34. 34.
    Schiffer D, Croveri G, Pautasso C (1974) Frequenza e significato degli infiltrati linfo-plasmacellulari nei gliomi umani. Tumori 60:177–184Google Scholar
  35. 35.
    Stavrou D, Anzil AP, Weidenbach W, Rodt H (1977) Immunofluorescence study of lymphocytic infiltration in gliomas. Identification of T lymphocytes. J Neurol Sci 33:275–282Google Scholar
  36. 36.
    Steeg PS, Moore RN, Johnson H, Oppenheim J (1982) Regulation of murine macrophage Ia antigen expression by a lymphokine with immune interferon activity. J Exp Med 156:1780–1793Google Scholar
  37. 37.
    Takeuchi J, Barnard RO (1976) Perivascular lymphocytic cuffing in astrocytomas. Acta Neuropathol (Berl) 35:265–271Google Scholar
  38. 38.
    Traugott U, Scheinberg LC, Raine CS (1985) On the presence of Ia-positive endothelial cells and astrocytes in multiple sclerosis and its relevance to antigen presentation. J Neuroimmunol 8:1–14Google Scholar
  39. 39.
    Volc-Platzer B, Majdic O, Knapp W, Wolff K, Hinterberger W, Lechner K, Stingl G (1984) Evidence of HLADR antigen biosynthesis in human keratinocytes in disease. J Exp Med 159:1784–1789Google Scholar
  40. 40.
    Von Hanwehr RI, Hofman FM, Taylor CR, Apuzzo MLJ (1984) Mononuclear lymphoid populations infiltrating the microenvironment of primary CNS tumours. Characterisation of cell subsets with monoclonal antibodies. J Neurosurg 60:1138–1147Google Scholar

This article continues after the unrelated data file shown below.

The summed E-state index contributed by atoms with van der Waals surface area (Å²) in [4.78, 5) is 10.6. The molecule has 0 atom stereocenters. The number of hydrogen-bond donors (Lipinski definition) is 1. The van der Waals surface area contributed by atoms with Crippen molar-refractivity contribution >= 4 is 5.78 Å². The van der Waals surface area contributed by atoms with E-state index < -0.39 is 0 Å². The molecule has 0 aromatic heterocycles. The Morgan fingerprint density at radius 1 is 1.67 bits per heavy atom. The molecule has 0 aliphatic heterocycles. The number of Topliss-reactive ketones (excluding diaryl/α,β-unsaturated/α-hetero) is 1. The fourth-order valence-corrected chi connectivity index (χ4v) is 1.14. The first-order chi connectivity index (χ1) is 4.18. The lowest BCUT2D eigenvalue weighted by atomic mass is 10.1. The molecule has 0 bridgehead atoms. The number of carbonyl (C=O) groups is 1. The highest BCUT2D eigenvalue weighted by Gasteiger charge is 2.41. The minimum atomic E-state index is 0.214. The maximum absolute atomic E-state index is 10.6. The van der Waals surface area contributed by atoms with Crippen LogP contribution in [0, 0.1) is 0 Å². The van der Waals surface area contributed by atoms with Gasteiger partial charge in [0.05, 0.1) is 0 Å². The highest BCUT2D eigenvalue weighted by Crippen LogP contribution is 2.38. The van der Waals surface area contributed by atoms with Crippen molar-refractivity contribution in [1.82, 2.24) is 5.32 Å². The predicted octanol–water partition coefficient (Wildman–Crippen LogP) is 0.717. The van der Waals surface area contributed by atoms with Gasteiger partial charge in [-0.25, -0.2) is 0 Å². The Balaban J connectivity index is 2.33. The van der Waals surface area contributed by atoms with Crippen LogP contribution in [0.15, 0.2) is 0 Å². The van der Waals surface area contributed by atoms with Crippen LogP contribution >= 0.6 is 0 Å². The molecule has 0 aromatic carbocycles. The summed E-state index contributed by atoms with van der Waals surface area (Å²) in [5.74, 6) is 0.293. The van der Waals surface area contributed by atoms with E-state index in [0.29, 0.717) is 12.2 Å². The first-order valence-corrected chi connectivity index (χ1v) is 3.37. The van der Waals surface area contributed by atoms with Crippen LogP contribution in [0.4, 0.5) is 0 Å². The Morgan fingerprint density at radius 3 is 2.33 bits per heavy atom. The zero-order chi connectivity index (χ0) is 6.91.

41. 41.
    Werdelin O, Schevach M (1979) Role of nominal antigen and Ia antigen in the binding of antigen-specific T lymphocytes to macrophages. J Immunol 123:2779–2783Google Scholar
  42. 42.
    Wood GW, Morantz RA (1979) Immunohistological evaluation of the lymphoreticular infiltrate in human CNS tumours. JNCI 62:485–490Google Scholar
  43. 43.
    Woodrofe MN, Bellamy AS, Feldman M, Davison AN, Cuzner ML (1987) Immunocytochemical characterisation of the immune reaction in the central nervous system in multiple sclerosis: possible role of microglia in lesion growth. J Neurol Sci 74:135–152Google Scholar
  44. 44.
    Yu DTY, Fu SM, Winchester J, Hunkel HG (1980) Two types of Ia-positive cells. Synthesis and exchange of Ia antigens. J Exp Med 152:89s-98sGoogle Scholar

Copyright information

© Springer-Verlag 1987

Authors and Affiliations

  • M. L. Rossi
    • 1
  • J. T. Hughes
    • 1
  • M. M. Esiri
    • 1
  • H. B. Coakham
    • 2
  • D. B. Brownell
    • 2
  1. 1.Department of NeuropathologyThe Radcliffe InfirmaryOxfordUK
  2. 2.Department of Neurosurgery and NeuropathologyFrenchay HospitalBristolUK

Personalised recommendations